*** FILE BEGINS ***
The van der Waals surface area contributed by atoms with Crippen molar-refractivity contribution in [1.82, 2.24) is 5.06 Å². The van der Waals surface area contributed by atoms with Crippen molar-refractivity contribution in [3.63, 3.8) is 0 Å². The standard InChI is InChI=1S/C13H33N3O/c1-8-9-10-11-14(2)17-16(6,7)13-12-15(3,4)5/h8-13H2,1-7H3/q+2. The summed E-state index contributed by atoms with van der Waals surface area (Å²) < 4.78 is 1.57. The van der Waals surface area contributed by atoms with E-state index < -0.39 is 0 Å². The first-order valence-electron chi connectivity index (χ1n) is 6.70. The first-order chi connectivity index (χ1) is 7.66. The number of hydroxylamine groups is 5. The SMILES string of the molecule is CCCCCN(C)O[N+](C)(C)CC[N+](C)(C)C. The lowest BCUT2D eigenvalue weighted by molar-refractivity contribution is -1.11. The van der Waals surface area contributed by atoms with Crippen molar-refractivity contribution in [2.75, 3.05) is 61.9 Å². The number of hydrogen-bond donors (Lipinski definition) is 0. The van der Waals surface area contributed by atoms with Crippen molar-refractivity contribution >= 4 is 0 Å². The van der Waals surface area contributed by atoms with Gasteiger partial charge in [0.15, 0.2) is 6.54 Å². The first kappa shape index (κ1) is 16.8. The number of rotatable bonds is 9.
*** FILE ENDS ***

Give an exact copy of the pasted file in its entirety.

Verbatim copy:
The van der Waals surface area contributed by atoms with Crippen molar-refractivity contribution in [1.82, 2.24) is 5.06 Å². The van der Waals surface area contributed by atoms with Crippen molar-refractivity contribution in [3.63, 3.8) is 0 Å². The standard InChI is InChI=1S/C13H33N3O/c1-8-9-10-11-14(2)17-16(6,7)13-12-15(3,4)5/h8-13H2,1-7H3/q+2. The summed E-state index contributed by atoms with van der Waals surface area (Å²) < 4.78 is 1.57. The van der Waals surface area contributed by atoms with E-state index < -0.39 is 0 Å². The first-order valence-electron chi connectivity index (χ1n) is 6.70. The first-order chi connectivity index (χ1) is 7.66. The number of hydroxylamine groups is 5. The SMILES string of the molecule is CCCCCN(C)O[N+](C)(C)CC[N+](C)(C)C. The lowest BCUT2D eigenvalue weighted by molar-refractivity contribution is -1.11. The van der Waals surface area contributed by atoms with Crippen molar-refractivity contribution in [2.75, 3.05) is 61.9 Å². The number of hydrogen-bond donors (Lipinski definition) is 0. The van der Waals surface area contributed by atoms with Crippen molar-refractivity contribution >= 4 is 0 Å². The van der Waals surface area contributed by atoms with Gasteiger partial charge in [0.15, 0.2) is 6.54 Å². The first kappa shape index (κ1) is 16.8. The number of rotatable bonds is 9.